Large-Scale Missing Data in a Widely-Published Reddit Corpus
As researchers study complex social behaviors at scale with large datasets, the validity of this computational social science depends on the integrity of the data. That’s why researchers have a duty to check the datasets rather than assume their quality on faith.
Fragments of Plato’s Phaedrus found in Oxyrhynchus. Datasets used by computational social scientists are often just as fragmented, though gaps may not be as obvious.
On July 2, 2015, Jason Baumgartner published a dataset advertised to include “every publicly available Reddit comment,” which was quickly shared on Bittorrent and the Internet Archive. This data quickly became the basis of many academic papers on topics including machine learning, social behavior, politics, breaking news, and hate speech. In a recently published pre-print of an article with Nathan Matias, we have discovered substantial gaps and limitations in this dataset which may contribute to bias in the findings of that research.
Gaffney, D., Matias, J. N. (2018). Caveat Emptor, Computational Social Scientists: Large-Scale Missing Data in a Widely-Published Reddit Corpus. arXiv:1803.05046 [cs.SI]
In our paper, we document the dataset, substantial missing observations in the dataset, and the risks to research validity from those gaps. In total, we find evidence of potentially 36 million comments and 28 million submissions missing between Jan 23, 2015 and June 30th, 2017, scattered throughout the dataset in currently unpredictable ways. We also outline the risk from missing data to common methods in computational social science:
- user histories
- network analysis
- comparisons between communities
- participation levels
Lower, but Real Risk:
- machine learning and any other research that avoids making claims about people, communities, or behavior
We believe the total number of papers to be employing this dataset, published or currently underway, to be within the low dozens . Our paper directly cites 15 papers we know to use the data (and we expect that we missed some). These works span over nearly two years of scholarship since the publication of the dataset and represent a broad diversity of research goals.
Identifying Gaps in the Reddit Dataset
Our analysis of the missing data started by finding easily identifiable impossibilities in the dataset: some comments were in response to posts that did not exist anywhere in the corpus. These “dangling references” were comments that referred to either posts or other comments (since participation in Reddit comment threads is a “tree” of nested comments) that were missing from the dataset. We also chart “unknown unknowns,” which are IDs that “ought” to exist in the Reddit dataset, but are not found in the corpus. Reddit employs a base 26 ID system that monotonically increases for all content on the platform — the first comment was Comment ID #1, the second, #2, and so forth.
Building on this knowledge, we walked through the ID space of submissions and comments. Missing comments are spread unevenly across subreddits as well as time, and this uneven dispersion of error is not (as of yet) explained simply by the size of Reddit at a particular point in time or the size of a subreddit.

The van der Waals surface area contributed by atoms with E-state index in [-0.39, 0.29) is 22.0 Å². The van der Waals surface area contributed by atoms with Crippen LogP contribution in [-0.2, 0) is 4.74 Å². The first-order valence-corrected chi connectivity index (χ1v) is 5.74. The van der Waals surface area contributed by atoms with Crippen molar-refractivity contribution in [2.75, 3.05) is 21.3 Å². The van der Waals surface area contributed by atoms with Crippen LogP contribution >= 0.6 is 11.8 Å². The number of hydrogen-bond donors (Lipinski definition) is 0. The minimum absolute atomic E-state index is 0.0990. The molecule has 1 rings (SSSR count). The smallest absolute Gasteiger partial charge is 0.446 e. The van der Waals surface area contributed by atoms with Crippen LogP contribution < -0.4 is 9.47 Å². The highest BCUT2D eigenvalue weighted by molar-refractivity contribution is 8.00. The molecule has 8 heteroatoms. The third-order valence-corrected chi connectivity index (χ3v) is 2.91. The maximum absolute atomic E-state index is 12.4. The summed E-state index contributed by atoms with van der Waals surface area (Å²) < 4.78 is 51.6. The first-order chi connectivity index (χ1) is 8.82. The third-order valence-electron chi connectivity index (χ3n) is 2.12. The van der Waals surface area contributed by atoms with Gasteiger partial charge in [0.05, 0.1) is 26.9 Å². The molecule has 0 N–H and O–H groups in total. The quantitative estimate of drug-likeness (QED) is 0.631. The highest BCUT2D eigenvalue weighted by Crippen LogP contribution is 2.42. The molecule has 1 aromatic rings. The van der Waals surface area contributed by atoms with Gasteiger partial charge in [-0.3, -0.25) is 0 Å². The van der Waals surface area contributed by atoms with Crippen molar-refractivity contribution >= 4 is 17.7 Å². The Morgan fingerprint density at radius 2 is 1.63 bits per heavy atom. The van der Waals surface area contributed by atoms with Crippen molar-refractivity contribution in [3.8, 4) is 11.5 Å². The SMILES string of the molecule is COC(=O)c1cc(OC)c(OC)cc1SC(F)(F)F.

Building on our research, Jason Baumgartner has published a patch for the dataset that fills some, but not all of the gaps–some of the missing data is now beyond anyone’s reach. Additionally, we’re providing a copy of all known missing gaps in the dataset from the start of the dataset to June 2017 (the latest we checked).
Improving Research Through Open Discussion of Missing Data Problems
We do not intend for this to be a “gotcha” paper targeting existing literature. We have sent a copy of our paper to all of the research teams we cite, and some have already updated their findings based on what we learned (we’ll post links below as more become available). Jason has worked closely with us to understand and resolve as many of the issues as possible.
Our finding is just one instantiation of a persistent problem in computational social science — research is limited by the datasets we employ and any biases, known or unknown, present within those datasets.
Jason Baumgartner’s dataset has been a phenomenal resource for computational social science, and we expect that it will continue to yield important discoveries. The onus is on researchers to recognize the limitations of the data, properly account for them, and document how these issues influence our findings.
Please share this article with anyone you know who wants to use this dataset. We also encourage reviewers to ask that authors account for any missing data in their papers.
If you are a researcher who wants to use the Reddit dataset, please do not just cite our paper and ignore the issues we raise. We strongly encourage any researcher to take the following steps:
Patch the dataset with Jason’s update, knowing that it only fills some gaps
Report the amount of missing data affecting your paper, by applying methods similar to ours on the part of the dataset you investigate
Find out how sensitive your findings are to missing data by simulating data to fill the gaps, and then use that simulated data to calculate upper and lower bounds on your findings
Accounting for missing data takes work and will increase the time it takes you to complete your research. Since flawed findings are hard to correct once they reach the public, we encourage you to invest that time when doing research with this dataset.
We’re grateful for all of the authors who have revisited their past research in light of these findings. For this reason, we plan to update this post and the appendix of our paper with information on any re-analysis that is conducted by researchers who have historically used this data. We hope this will help everyone strengthen the quality of our work together.